Descheduling, Decriminalizing & Banking Legislative Efforts  

1. CAOA.

When it comes to legislation, there is no question that Majority Leader Chuck Schumer (D-NY) and Sens. Ron Wyden (D-OR) and Cory Booker (D-NJ) will reintroduce the CAOA in 2023. The comprehensive legislation aims to decriminalize cannabis by removing the drug from the CSA and tackles issues related to research, public safety, restorative justice and equity, taxation and regulation, public health, and industry practices.

2. States Reform Act.

Sen. Schumer unveiling the Cannabis Administration and Opportunity Act

Another piece of legislation we anticipate seeing in the 118th Congress is Rep. Nancy Mace’s (R-SC) States Reform Act. Coming from a state without any cannabis laws, the freshman congresswoman introduced a measure that would federally decriminalize cannabis by fully deferring to state powers over prohibition and commercial regulation and regulating cannabis products like alcohol. In 2022, people in the industry liked the bill, and it was the main topic of conversation at a congressional hearing called “Developments in State Cannabis Laws and Bipartisan Cannabis Reforms.” The States Reform Act will be front and center in 2023, thanks to its brave cannabis sponsor, who will now lead the House Oversight Subcommittee on Civil Rights and Civil Liberties.

3. MORE Act.

Sponsored by Rep. Jerry Nadler (D-NY), the MORE Act will also be reintroduced in 2023; however, it remains to be seen how much attention the bill will receive. The MORE Act aims to decriminalize cannabis by removing the drug from the CSA and eliminating criminal penalties for anyone who manufactures, distributes, or possesses cannabis. In the 117th Congress, Rep. Nadler served as chair of the House Judiciary Committee and was able to advance his measure through the chamber with ease. But since the House majority has flipped and Rep. Jim Jordan (R-OH) is likely to serve as the chair, getting the MORE Act to the floor for a vote may be challenging—especially given Rep. Jordan’s opposition to the cannabis sector.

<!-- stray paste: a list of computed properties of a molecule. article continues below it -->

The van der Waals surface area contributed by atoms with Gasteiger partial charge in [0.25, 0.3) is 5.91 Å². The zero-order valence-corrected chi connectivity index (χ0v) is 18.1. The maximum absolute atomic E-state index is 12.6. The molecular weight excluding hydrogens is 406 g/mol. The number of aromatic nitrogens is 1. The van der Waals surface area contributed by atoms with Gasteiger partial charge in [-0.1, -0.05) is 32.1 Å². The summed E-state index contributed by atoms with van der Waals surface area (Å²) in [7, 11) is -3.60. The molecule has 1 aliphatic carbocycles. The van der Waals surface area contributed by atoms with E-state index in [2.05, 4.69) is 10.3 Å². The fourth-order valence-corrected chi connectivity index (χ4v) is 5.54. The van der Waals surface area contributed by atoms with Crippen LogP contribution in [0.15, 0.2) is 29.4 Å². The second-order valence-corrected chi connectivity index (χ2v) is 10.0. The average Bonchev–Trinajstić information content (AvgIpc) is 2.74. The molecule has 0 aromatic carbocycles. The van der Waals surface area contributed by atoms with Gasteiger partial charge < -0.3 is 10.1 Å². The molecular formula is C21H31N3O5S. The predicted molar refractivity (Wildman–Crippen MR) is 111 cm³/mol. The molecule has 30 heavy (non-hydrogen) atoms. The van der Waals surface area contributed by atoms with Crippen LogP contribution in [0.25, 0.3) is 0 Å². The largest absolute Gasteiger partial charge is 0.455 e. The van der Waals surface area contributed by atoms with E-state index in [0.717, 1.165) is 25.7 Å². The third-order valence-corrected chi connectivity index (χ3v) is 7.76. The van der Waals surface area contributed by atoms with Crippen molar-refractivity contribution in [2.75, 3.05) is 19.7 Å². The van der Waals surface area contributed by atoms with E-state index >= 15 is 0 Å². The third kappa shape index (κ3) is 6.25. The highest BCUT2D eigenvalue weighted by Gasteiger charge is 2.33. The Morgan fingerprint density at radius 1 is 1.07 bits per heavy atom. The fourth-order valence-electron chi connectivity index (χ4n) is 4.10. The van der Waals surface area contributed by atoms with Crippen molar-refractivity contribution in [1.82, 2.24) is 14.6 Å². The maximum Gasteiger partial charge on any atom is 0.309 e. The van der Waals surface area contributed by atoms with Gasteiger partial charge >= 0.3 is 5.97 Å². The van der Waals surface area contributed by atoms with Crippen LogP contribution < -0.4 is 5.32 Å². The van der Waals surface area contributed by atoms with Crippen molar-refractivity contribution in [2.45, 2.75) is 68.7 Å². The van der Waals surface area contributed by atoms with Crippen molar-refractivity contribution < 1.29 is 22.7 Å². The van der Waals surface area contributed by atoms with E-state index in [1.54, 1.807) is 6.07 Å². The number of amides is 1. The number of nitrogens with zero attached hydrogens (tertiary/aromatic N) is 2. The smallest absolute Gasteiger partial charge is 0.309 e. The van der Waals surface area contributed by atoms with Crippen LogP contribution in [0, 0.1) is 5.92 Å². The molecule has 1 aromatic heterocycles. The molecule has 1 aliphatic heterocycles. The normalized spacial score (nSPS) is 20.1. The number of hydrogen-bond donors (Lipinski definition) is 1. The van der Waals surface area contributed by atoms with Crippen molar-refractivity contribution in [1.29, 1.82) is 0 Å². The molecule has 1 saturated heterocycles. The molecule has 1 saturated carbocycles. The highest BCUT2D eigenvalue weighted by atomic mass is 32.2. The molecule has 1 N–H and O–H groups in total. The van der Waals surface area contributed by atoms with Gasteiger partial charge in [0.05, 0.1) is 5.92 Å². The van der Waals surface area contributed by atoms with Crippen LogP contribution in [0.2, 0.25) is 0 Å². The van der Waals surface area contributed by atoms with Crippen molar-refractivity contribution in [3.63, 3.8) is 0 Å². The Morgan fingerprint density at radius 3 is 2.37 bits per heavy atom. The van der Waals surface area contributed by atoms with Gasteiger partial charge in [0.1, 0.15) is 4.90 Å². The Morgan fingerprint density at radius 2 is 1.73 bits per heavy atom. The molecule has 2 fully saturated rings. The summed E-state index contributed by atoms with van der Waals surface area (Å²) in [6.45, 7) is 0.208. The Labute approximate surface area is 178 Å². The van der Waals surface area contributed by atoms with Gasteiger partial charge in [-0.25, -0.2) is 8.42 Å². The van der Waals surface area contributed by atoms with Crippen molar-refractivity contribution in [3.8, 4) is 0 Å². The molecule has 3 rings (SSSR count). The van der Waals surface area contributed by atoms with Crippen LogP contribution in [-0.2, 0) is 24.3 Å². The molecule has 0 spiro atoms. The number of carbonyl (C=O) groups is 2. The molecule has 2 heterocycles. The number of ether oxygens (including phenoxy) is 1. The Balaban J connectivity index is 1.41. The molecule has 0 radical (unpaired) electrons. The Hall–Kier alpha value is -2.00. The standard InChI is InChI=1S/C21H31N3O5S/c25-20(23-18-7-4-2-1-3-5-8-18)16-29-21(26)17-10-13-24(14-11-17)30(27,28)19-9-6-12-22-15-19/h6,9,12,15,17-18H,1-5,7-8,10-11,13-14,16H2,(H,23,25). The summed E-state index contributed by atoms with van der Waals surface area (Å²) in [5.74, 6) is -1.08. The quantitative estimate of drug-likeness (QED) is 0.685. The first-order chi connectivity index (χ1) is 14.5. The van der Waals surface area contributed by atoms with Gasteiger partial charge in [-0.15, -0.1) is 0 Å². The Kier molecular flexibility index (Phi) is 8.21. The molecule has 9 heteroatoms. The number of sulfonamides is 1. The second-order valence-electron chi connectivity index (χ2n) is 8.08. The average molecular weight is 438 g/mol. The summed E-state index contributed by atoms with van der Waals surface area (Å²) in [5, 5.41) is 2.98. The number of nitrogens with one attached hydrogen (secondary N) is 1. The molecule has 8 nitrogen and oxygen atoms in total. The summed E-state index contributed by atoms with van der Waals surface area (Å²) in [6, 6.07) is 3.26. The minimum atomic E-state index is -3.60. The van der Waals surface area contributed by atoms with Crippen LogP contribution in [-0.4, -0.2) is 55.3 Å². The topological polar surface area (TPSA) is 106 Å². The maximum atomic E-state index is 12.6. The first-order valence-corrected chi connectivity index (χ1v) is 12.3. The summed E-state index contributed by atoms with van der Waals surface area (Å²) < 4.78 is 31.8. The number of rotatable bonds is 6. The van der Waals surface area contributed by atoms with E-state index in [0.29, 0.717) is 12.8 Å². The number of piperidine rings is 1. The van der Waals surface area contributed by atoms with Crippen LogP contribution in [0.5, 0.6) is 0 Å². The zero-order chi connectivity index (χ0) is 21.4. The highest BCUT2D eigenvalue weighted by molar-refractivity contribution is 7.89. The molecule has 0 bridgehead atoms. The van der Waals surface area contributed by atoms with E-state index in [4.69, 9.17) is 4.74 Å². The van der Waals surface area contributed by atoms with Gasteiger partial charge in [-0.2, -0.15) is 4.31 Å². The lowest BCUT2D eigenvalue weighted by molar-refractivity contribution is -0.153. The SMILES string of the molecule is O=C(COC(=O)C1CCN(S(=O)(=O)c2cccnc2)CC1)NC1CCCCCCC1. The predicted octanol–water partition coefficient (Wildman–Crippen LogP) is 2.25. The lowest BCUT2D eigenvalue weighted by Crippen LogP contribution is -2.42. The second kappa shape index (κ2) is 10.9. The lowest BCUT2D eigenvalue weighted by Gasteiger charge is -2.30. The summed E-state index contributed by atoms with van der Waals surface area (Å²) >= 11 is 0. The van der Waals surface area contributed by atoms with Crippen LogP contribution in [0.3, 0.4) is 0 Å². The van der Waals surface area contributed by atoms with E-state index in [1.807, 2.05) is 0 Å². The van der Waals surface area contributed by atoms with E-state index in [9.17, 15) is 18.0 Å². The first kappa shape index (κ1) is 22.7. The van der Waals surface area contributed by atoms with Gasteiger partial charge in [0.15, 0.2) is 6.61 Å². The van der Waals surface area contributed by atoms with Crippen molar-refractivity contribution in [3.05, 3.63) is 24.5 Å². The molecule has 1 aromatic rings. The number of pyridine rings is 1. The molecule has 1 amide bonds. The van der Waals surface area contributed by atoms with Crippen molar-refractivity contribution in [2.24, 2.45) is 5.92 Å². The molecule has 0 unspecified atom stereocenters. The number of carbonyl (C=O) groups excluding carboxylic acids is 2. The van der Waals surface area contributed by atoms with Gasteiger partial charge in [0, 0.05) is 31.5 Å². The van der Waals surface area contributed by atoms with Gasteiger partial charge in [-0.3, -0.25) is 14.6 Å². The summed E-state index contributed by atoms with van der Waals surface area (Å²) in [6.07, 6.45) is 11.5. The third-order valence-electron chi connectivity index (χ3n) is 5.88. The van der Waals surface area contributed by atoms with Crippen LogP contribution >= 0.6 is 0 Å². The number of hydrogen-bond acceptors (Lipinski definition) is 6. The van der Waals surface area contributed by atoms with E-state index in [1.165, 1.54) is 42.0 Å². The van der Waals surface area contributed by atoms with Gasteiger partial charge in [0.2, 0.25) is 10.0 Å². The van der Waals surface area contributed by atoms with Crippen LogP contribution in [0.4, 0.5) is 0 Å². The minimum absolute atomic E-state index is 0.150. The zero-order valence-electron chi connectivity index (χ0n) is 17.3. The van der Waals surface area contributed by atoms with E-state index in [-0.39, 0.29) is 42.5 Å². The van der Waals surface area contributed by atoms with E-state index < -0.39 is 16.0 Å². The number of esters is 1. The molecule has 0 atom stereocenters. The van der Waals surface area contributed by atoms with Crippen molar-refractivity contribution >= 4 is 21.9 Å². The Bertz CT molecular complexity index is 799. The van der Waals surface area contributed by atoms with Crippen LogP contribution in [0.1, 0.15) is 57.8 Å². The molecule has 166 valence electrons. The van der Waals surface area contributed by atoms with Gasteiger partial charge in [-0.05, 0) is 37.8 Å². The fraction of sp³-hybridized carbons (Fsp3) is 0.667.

The House passing the MORE Act back in 2020

4. HOPE Act.

The HOPE Act often flies under the radar, but this Republican-sponsored bill made headlines during the 117th Congress. Rep. Dave Joyce (OH), who is Co-Chair of the Congressional Cannabis Caucus (CCC), is behind the bipartisan bill. Its goal is to help states get rid of cannabis offenses by giving them federal grants to help with the costs and paperwork. Although it was not considered in the House, the language of the bill was heavily debated by the Senate, particularly toward the end of the year when the chamber was negotiating the final text for end-of-year must-pass packages like the National Defense Authorization Act (NDAA), the Omnibus, and the Continuing Resolution (CR). Along with the SAFE Banking Act, the HOPE Act was one of the only cannabis bills that had a real chance of moving forward as part of a larger piece of legislation. It is clear that the congressman will reintroduce the bill in the next session of Congress.

5. SAFE Banking Act.

And last, but certainly not least, is the most discussed cannabis bill this year: the SAFE Banking Act. The goal of the bill is to make it safe for banks to offer traditional banking services to cannabis businesses in states where the drug is legal. It also allows cannabis businesses to access lines of credit, loans, and wealth management. It has now passed in the House seven times with bipartisan support. And although the SAFE Banking Act was debated by the House several times throughout the year, the Senate did not tackle the bill until November. By the time discussions for the bill’s language had taken off, Sen. Booker remained firm that he would only support a cannabis bill if it included criminal justice and social equity reform language. In order to meet the senator’s needs, Majority Leader Schumer thought about combining the SAFE Banking Act and the HOPE Act into a bigger bill.